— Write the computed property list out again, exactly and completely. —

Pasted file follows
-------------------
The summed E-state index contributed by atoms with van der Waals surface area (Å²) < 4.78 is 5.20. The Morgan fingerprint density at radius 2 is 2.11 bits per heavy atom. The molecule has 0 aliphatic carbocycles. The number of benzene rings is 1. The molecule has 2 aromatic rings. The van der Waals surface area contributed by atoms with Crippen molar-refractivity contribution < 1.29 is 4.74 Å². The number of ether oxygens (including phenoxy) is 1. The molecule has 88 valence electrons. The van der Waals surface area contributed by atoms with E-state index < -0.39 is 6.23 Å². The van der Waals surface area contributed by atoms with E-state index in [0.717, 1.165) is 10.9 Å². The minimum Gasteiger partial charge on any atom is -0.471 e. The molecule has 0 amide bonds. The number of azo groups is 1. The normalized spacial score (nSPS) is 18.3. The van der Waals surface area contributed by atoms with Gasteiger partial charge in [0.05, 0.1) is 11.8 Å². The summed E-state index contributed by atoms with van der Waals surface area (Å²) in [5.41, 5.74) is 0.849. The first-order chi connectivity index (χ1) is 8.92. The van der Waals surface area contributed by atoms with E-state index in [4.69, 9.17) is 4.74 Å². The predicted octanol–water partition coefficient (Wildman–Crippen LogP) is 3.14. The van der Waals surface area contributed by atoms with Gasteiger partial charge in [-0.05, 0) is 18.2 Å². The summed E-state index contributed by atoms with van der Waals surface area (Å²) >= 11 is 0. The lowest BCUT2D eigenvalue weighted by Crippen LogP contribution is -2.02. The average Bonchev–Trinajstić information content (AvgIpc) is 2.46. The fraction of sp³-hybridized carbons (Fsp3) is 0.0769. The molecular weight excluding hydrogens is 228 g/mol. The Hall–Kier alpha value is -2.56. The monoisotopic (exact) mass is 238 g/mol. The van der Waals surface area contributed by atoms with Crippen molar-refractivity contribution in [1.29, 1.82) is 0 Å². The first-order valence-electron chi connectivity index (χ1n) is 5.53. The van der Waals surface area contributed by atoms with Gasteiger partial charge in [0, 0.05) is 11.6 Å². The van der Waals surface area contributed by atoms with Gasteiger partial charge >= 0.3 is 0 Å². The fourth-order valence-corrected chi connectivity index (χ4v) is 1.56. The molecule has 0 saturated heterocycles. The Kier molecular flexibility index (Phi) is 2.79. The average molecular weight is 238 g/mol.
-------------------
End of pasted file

The summed E-state index contributed by atoms with van der Waals surface area (Å²) < 4.78 is 5.20. The Morgan fingerprint density at radius 2 is 2.11 bits per heavy atom. The molecule has 0 aliphatic carbocycles. The number of benzene rings is 1. The molecule has 2 aromatic rings. The van der Waals surface area contributed by atoms with Crippen molar-refractivity contribution < 1.29 is 4.74 Å². The number of ether oxygens (including phenoxy) is 1. The molecule has 88 valence electrons. The van der Waals surface area contributed by atoms with E-state index < -0.39 is 6.23 Å². The van der Waals surface area contributed by atoms with E-state index in [0.717, 1.165) is 10.9 Å². The minimum Gasteiger partial charge on any atom is -0.471 e. The molecule has 0 amide bonds. The number of azo groups is 1. The normalized spacial score (nSPS) is 18.3. The van der Waals surface area contributed by atoms with Gasteiger partial charge in [0.05, 0.1) is 11.8 Å². The summed E-state index contributed by atoms with van der Waals surface area (Å²) in [5.41, 5.74) is 0.849. The first-order chi connectivity index (χ1) is 8.92. The van der Waals surface area contributed by atoms with E-state index in [4.69, 9.17) is 4.74 Å². The predicted octanol–water partition coefficient (Wildman–Crippen LogP) is 3.14. The van der Waals surface area contributed by atoms with Gasteiger partial charge in [-0.05, 0) is 18.2 Å². The summed E-state index contributed by atoms with van der Waals surface area (Å²) >= 11 is 0. The lowest BCUT2D eigenvalue weighted by Crippen LogP contribution is -2.02. The average Bonchev–Trinajstić information content (AvgIpc) is 2.46. The fraction of sp³-hybridized carbons (Fsp3) is 0.0769. The molecular weight excluding hydrogens is 228 g/mol. The Hall–Kier alpha value is -2.56. The monoisotopic (exact) mass is 238 g/mol. The van der Waals surface area contributed by atoms with Crippen molar-refractivity contribution in [1.29, 1.82) is 0 Å². The first-order valence-electron chi connectivity index (χ1n) is 5.53. The van der Waals surface area contributed by atoms with Gasteiger partial charge in [0, 0.05) is 11.6 Å². The van der Waals surface area contributed by atoms with Gasteiger partial charge >= 0.3 is 0 Å². The fourth-order valence-corrected chi connectivity index (χ4v) is 1.56. The molecule has 0 saturated heterocycles. The Kier molecular flexibility index (Phi) is 2.79. The average molecular weight is 238 g/mol.